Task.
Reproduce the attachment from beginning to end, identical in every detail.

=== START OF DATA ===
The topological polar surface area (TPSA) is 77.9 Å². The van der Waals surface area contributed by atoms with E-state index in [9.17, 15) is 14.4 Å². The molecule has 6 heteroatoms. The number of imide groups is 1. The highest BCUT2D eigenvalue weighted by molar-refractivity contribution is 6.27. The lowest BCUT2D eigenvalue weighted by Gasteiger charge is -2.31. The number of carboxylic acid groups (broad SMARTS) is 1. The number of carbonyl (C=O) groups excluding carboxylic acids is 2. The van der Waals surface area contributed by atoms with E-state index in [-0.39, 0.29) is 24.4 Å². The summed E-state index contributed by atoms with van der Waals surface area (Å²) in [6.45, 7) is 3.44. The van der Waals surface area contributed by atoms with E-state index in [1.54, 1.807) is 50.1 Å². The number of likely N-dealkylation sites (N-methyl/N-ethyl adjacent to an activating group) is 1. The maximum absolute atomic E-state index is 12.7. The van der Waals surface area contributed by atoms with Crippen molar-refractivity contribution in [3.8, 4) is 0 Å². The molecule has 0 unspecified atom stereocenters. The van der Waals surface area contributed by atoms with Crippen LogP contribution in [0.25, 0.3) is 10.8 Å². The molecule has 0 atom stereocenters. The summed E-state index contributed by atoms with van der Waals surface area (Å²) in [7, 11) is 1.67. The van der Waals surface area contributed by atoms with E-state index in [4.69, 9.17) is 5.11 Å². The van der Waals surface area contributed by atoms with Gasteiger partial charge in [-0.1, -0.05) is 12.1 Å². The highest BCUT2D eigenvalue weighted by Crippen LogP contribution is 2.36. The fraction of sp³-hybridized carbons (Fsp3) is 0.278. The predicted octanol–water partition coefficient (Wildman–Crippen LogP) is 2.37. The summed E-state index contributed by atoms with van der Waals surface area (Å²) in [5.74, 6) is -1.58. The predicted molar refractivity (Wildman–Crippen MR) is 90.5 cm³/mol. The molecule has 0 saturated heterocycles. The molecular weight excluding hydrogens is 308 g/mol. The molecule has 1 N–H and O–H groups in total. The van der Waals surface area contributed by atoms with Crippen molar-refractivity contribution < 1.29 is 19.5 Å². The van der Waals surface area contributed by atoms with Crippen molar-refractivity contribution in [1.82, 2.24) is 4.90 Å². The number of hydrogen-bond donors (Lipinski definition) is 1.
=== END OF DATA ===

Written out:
The topological polar surface area (TPSA) is 77.9 Å². The van der Waals surface area contributed by atoms with E-state index in [9.17, 15) is 14.4 Å². The molecule has 6 heteroatoms. The number of imide groups is 1. The highest BCUT2D eigenvalue weighted by molar-refractivity contribution is 6.27. The lowest BCUT2D eigenvalue weighted by Gasteiger charge is -2.31. The number of carboxylic acid groups (broad SMARTS) is 1. The number of carbonyl (C=O) groups excluding carboxylic acids is 2. The van der Waals surface area contributed by atoms with E-state index in [-0.39, 0.29) is 24.4 Å². The summed E-state index contributed by atoms with van der Waals surface area (Å²) in [6.45, 7) is 3.44. The van der Waals surface area contributed by atoms with E-state index in [1.54, 1.807) is 50.1 Å². The number of likely N-dealkylation sites (N-methyl/N-ethyl adjacent to an activating group) is 1. The maximum absolute atomic E-state index is 12.7. The van der Waals surface area contributed by atoms with Crippen molar-refractivity contribution in [3.8, 4) is 0 Å². The molecule has 0 unspecified atom stereocenters. The van der Waals surface area contributed by atoms with Crippen LogP contribution in [0.25, 0.3) is 10.8 Å². The molecule has 0 atom stereocenters. The summed E-state index contributed by atoms with van der Waals surface area (Å²) in [7, 11) is 1.67. The van der Waals surface area contributed by atoms with E-state index in [4.69, 9.17) is 5.11 Å². The van der Waals surface area contributed by atoms with Gasteiger partial charge in [-0.1, -0.05) is 12.1 Å². The highest BCUT2D eigenvalue weighted by Crippen LogP contribution is 2.36. The fraction of sp³-hybridized carbons (Fsp3) is 0.278. The predicted octanol–water partition coefficient (Wildman–Crippen LogP) is 2.37. The summed E-state index contributed by atoms with van der Waals surface area (Å²) in [5.74, 6) is -1.58. The predicted molar refractivity (Wildman–Crippen MR) is 90.5 cm³/mol. The molecule has 0 saturated heterocycles. The molecular weight excluding hydrogens is 308 g/mol. The molecule has 1 N–H and O–H groups in total. The van der Waals surface area contributed by atoms with Crippen molar-refractivity contribution < 1.29 is 19.5 Å². The van der Waals surface area contributed by atoms with Crippen molar-refractivity contribution in [1.82, 2.24) is 4.90 Å². The number of hydrogen-bond donors (Lipinski definition) is 1.